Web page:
Could the general election knock the book trade's Christmas spirit? This week we asked about the sector’s voting intentions, with this left-leaning business opting—just about—for Jeremy Corbyn’s Labour over Jo Swinson’s Liberal Democrats. At the last election, the Lib Dems had the lead at the beginning of the campaign before Labour romped through, mirroring the swing in the country. The Tories, currently polling at around 40% of the national vote according to most pollsters, and probably on course to form the next government, are barely in sight in our poll (of course).
For booksellers, the first worry is how this will impact trading, not just in the run-up to the big day, but on the days after, particularly if, as bookseller Nic Bottomley cautions, no one wins. "If it’s an unclear or confusing result, the disruption won’t just be on the 12th and that leaves us with a very short window to overcome that before Christmas." There is some cause for concern. According to Nielsen BookScan, while October was strong against last year, November has been sluggish, particularly when set against last year’s early pace-setters, David Walliams’ The Ice Monster and Michelle Obama’s Becoming—both released in the first half of the month. Since Super Thursday, 26.4 million print books have sold through BookScan for £239m, up 0.7% in volume and 1.65% in value against the same period in 2018. The past three weeks have seen 11.8 million books sold for £105m, 2.9% down in volume and 1.2% down in value on the same period in 2018.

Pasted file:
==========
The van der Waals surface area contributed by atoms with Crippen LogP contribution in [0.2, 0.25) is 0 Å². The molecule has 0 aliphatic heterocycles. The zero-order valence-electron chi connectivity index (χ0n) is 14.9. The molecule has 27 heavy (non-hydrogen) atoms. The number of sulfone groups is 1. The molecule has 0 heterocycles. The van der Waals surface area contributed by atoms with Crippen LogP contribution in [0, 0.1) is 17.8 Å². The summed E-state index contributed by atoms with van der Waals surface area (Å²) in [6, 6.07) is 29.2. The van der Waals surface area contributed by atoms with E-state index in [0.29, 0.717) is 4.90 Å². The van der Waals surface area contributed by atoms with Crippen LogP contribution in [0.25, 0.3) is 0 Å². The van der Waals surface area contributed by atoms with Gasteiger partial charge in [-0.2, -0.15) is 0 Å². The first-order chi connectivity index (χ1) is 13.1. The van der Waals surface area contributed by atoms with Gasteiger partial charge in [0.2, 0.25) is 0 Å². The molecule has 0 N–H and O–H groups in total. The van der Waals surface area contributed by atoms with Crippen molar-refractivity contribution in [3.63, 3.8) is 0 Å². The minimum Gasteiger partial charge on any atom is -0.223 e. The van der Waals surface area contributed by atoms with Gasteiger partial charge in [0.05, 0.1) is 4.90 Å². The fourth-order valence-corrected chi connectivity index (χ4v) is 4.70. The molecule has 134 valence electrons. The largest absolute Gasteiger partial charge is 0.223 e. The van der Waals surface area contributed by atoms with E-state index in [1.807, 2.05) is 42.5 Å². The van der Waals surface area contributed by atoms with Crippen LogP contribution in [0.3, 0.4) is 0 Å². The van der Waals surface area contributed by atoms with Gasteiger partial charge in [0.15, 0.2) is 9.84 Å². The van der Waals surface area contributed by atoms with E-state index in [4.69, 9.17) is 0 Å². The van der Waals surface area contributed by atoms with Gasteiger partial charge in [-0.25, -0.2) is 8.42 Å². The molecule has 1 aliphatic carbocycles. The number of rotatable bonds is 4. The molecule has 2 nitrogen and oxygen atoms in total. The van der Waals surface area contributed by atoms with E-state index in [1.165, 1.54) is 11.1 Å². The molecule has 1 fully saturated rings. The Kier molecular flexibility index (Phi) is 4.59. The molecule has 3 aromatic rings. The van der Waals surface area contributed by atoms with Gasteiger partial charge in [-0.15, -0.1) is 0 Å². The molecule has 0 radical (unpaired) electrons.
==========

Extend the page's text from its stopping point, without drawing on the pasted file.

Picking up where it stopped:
For some booksellers Walliams’ The Beast of Buckingham Palace can’t arrive soon enough. Yet the best Christmases for the trade en masse are when no one book dominates, but a range of titles succeed, giving indies just as much chance to profit from festive trading as those who rely on heavy discounting, such as Amazon, the chains and the supermarkets. This year we are well primed with the expertly titled Twas the Nightshift Before Christmas, Mrs Hinch’s oeuvre, Elton John’s Me, Bill Bryson’s The Body and the unexpected hit The Boy, the Mole, the Fox and the Horse by Charlie Mackesy all jockeying for position at the top of the weekly bestseller lists. Quite the festive treat.
This being the last Christmas of the decade, we might also want to reflect on how much (or little) has changed over the period. High street bookshops must fight for every penny of consumer spend, as they always have, with the quality of the publishing absolutely vital, as it long has been. But the differentiation of print, digital and audio has become increasingly clear and, generally, helpful.
Ten years ago the trade stood at a crossroads, with digital rising and both Borders and Waterstones on the edge. The junction we are at now may not appear to be of our own making, but it is nevertheless ours to own. From smart non-fiction to sustainability, what the trade does next has increased in importance as readers look to us to reflect their world and explain it to them, and our leaders play down the importance of experts.
The election is just the beginning.